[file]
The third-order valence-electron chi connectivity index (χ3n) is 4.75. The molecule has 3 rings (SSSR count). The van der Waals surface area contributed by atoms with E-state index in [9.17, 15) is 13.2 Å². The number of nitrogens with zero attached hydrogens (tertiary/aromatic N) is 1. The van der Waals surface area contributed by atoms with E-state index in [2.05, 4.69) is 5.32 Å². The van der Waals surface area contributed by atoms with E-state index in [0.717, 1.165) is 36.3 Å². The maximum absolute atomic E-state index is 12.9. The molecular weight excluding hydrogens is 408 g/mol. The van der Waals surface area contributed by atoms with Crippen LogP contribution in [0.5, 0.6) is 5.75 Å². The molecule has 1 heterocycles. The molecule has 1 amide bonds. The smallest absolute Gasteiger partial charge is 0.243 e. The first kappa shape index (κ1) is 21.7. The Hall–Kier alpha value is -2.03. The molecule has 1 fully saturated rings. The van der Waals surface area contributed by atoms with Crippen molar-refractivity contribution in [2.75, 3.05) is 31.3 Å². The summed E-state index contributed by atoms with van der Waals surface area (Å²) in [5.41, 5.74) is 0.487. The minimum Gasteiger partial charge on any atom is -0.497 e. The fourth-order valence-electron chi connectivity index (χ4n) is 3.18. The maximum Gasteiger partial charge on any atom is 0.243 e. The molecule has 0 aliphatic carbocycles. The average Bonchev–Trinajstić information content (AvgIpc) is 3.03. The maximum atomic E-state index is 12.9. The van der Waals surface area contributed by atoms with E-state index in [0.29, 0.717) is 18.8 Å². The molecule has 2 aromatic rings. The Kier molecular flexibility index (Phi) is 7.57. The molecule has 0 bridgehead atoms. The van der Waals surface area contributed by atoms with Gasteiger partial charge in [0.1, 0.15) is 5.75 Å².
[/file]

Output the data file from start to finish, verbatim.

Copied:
The third-order valence-electron chi connectivity index (χ3n) is 4.75. The molecule has 3 rings (SSSR count). The van der Waals surface area contributed by atoms with E-state index in [9.17, 15) is 13.2 Å². The number of nitrogens with zero attached hydrogens (tertiary/aromatic N) is 1. The van der Waals surface area contributed by atoms with E-state index in [2.05, 4.69) is 5.32 Å². The van der Waals surface area contributed by atoms with E-state index in [0.717, 1.165) is 36.3 Å². The maximum absolute atomic E-state index is 12.9. The molecular weight excluding hydrogens is 408 g/mol. The van der Waals surface area contributed by atoms with Crippen LogP contribution in [0.5, 0.6) is 5.75 Å². The molecule has 1 heterocycles. The molecule has 1 amide bonds. The smallest absolute Gasteiger partial charge is 0.243 e. The first kappa shape index (κ1) is 21.7. The Hall–Kier alpha value is -2.03. The molecule has 1 fully saturated rings. The van der Waals surface area contributed by atoms with Crippen molar-refractivity contribution in [2.75, 3.05) is 31.3 Å². The summed E-state index contributed by atoms with van der Waals surface area (Å²) in [5.41, 5.74) is 0.487. The minimum Gasteiger partial charge on any atom is -0.497 e. The fourth-order valence-electron chi connectivity index (χ4n) is 3.18. The maximum Gasteiger partial charge on any atom is 0.243 e. The molecule has 0 aliphatic carbocycles. The average Bonchev–Trinajstić information content (AvgIpc) is 3.03. The maximum atomic E-state index is 12.9. The van der Waals surface area contributed by atoms with E-state index in [0.29, 0.717) is 18.8 Å². The molecule has 2 aromatic rings. The Kier molecular flexibility index (Phi) is 7.57. The molecule has 0 bridgehead atoms. The van der Waals surface area contributed by atoms with Gasteiger partial charge in [0.1, 0.15) is 5.75 Å².